Advance Healthcare Directive Real Life: Terri Schiavo

An Advance Healthcare Directive is a legal document that allows an individual to designate someone else, usually a family member or a trusted friend, to make medical decisions on their behalf if they become unable to do so themselves. The Directive also allows you to confirm your preferences for various potential medical situations, such as the well-known “end-of-life” decision. There are various names for this document such as medical power of attorney and Living Will, but, in California, the Advance Healthcare Directive is most common. 

The Directive is an essential tool for individuals who want to ensure that their healthcare wishes are respected even if they are unable to convey their wishes due to a legal incapacity. By designating a trusted agent to make medical decisions on their behalf, individuals can have peace of mind knowing that their wishes will be followed, even if they are unable to speak for themselves. People began to take more notice of healthcare directives and medical powers of attorney due to several high-profile legal cases. One such case is that of Terri Schiavo.

History of the Case

The case around Terri Schiavo was a highly publicized legal and ethical dispute that centered around the end-of-life care for Terri Schiavo, a woman who suffered severe brain damage and was in a persistent vegetative state (PVS) for 15 years.

In 1990, at the age of 26, Terri Schiavo collapsed at her home in Florida and was rushed to the hospital. She had experienced cardiac arrest and had been without oxygen for several minutes, which caused severe brain damage. After several months in a coma, she was diagnosed as being in a persistent vegetative state, which meant that she was awake but not aware of her surroundings or herself.

Terri did not have any form of legal planning in place. Terri’s husband, Michael Schiavo, was appointed as her legal guardian (in California, this would be a conservator) and made decisions about her medical care. He later petitioned the court to have her feeding tube removed, arguing that Terri would not want to be kept alive in a vegetative state. Terri’s parents disagreed and fought to keep her alive, arguing that Terri was conscious and that her condition could improve with therapy.

The legal battle over Terri’s care lasted for years, involving multiple court rulings, appeals, and interventions by the Florida legislature and Congress. The courts repeatedly upheld Michael Schiavo’s right to make decisions about his wife’s care and agreed that Terri would not want to be kept alive in her condition.

In 2005, after the feeding tube had been removed twice before and reinserted due to court orders, the Florida courts again ruled in favor of Michael Schiavo and ordered that the feeding tube be removed permanently. Despite last-minute interventions by the Florida legislature and Congress, the feeding tube was removed, and Terri Schiavo died on March 31, 2005, 13 days after the removal of the feeding tube.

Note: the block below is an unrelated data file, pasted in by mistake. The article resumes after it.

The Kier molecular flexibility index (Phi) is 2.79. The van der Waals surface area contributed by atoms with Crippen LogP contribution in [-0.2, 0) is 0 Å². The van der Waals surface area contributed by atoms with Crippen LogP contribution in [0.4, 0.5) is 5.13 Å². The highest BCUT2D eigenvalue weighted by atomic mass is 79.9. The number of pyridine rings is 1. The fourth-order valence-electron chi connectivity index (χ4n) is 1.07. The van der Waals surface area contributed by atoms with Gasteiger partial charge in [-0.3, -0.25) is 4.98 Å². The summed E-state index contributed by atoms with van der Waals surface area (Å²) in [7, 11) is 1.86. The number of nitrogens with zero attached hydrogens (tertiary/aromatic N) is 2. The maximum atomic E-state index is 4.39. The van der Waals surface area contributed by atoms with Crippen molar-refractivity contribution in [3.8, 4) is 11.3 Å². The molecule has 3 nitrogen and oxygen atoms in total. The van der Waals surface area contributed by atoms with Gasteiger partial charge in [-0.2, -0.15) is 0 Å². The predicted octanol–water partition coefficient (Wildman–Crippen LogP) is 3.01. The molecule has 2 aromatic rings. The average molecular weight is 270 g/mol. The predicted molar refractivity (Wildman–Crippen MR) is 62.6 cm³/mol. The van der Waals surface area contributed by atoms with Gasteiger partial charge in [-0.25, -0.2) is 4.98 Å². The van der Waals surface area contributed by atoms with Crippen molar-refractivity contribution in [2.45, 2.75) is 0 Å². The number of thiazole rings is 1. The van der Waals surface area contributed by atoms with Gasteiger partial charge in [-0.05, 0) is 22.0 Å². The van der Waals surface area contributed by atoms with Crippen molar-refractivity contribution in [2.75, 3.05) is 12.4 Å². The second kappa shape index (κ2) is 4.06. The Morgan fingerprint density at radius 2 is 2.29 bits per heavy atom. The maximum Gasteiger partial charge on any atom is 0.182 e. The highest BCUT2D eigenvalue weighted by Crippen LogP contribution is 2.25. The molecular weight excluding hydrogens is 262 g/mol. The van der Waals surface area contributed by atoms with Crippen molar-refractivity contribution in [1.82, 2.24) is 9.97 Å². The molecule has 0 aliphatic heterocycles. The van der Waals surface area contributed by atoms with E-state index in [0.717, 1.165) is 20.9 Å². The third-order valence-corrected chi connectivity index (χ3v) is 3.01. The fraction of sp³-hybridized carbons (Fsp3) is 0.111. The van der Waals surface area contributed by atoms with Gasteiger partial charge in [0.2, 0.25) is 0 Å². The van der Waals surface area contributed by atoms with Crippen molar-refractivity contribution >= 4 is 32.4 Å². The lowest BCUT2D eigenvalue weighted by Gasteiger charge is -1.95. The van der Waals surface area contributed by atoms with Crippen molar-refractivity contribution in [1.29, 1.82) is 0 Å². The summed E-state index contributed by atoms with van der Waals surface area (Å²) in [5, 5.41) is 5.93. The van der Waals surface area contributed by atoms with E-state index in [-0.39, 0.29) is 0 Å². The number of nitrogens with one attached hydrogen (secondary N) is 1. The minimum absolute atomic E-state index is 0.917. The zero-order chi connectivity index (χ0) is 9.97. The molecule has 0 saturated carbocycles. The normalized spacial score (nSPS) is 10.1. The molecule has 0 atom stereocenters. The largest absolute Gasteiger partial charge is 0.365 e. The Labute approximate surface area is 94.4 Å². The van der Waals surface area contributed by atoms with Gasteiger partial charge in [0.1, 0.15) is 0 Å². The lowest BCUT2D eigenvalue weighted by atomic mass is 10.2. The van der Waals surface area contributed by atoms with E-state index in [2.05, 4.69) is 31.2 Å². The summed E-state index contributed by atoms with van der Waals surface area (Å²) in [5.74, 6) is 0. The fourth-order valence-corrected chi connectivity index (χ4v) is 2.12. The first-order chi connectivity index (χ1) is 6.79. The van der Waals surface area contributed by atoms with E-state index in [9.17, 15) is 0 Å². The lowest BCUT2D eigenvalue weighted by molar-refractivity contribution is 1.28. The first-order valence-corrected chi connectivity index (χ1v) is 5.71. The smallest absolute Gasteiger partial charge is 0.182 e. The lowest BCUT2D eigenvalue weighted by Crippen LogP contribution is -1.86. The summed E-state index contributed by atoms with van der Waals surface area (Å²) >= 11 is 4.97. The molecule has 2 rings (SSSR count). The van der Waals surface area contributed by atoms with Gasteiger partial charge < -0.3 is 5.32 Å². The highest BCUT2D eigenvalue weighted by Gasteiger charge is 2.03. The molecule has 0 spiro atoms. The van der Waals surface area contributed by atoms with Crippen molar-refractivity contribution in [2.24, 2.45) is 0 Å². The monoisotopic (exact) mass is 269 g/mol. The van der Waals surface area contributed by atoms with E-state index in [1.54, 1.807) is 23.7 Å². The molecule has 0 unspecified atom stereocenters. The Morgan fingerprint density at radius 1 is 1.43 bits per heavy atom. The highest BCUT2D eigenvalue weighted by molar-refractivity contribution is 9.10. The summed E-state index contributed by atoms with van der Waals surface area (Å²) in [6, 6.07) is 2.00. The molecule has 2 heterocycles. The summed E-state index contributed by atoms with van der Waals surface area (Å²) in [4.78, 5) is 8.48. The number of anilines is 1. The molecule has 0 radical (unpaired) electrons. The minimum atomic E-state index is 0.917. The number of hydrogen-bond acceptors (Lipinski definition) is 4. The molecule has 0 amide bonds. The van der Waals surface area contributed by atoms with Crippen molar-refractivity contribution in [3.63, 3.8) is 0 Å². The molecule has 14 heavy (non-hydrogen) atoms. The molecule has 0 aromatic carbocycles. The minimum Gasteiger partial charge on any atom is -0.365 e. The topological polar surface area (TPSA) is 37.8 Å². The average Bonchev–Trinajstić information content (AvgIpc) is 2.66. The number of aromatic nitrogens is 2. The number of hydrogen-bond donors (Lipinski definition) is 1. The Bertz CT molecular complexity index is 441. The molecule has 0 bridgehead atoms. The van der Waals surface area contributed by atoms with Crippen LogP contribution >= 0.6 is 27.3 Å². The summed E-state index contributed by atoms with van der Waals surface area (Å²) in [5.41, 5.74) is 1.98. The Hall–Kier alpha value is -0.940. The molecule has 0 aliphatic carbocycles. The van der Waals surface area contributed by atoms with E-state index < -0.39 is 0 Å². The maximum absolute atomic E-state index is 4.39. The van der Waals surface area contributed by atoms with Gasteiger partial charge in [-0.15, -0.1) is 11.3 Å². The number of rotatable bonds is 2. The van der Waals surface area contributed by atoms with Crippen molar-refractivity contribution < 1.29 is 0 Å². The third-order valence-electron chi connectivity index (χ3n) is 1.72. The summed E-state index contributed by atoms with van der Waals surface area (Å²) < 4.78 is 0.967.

The Terri Schiavo case sparked a national debate about end-of-life care and the right to die. Supporters of Terri’s parents argued that her life should have been preserved at all costs, while supporters of Michael Schiavo argued that his wife’s wishes should have been respected, and that she should not have been kept alive in a vegetative state. The case also highlighted the importance of having advanced directives, such as living wills and medical power of attorney, in place to ensure that an individual’s wishes are followed regarding end-of-life care.

Lessons to Be Learned

Several key lessons can be learned from this matter, including the following:

1. Advance directives: Advance directives, such as living wills and medical power of attorney, could have clarified Terri Schiavo’s wishes regarding end-of-life care. If Terri Schiavo had a living will or advance directive that clearly stated her wishes regarding end-of-life care, it would have made the decision-making process easier for her family, caregivers, and medical professionals to determine her preferences for medical treatment and would have avoided the legal and emotional battles that ensued. Further, it would have ensured that Terri’s wishes were carried out instead of leaving it up for debate and a decision by one judge.

2. Communication: If Terri Schiavo had communicated her wishes about end-of-life care to her family or friends, this could have provided valuable guidance in making decisions about her care and 

3. Respect for individual autonomy: In the case of Terri Schiavo, it is essential to respect individual autonomy and the right to make decisions about one’s own medical care. It is important to honor an individual’s wishes even if they may differ from those of their family members or medical professionals.

If you want to learn more about getting an advance directive or would like to have yours reviewed, please contact us at 424-242-5021 or at for a complimentary consultation.

Nothing in this article should be construed as legal advice. For specific guidance regarding your situation, please contact an attorney.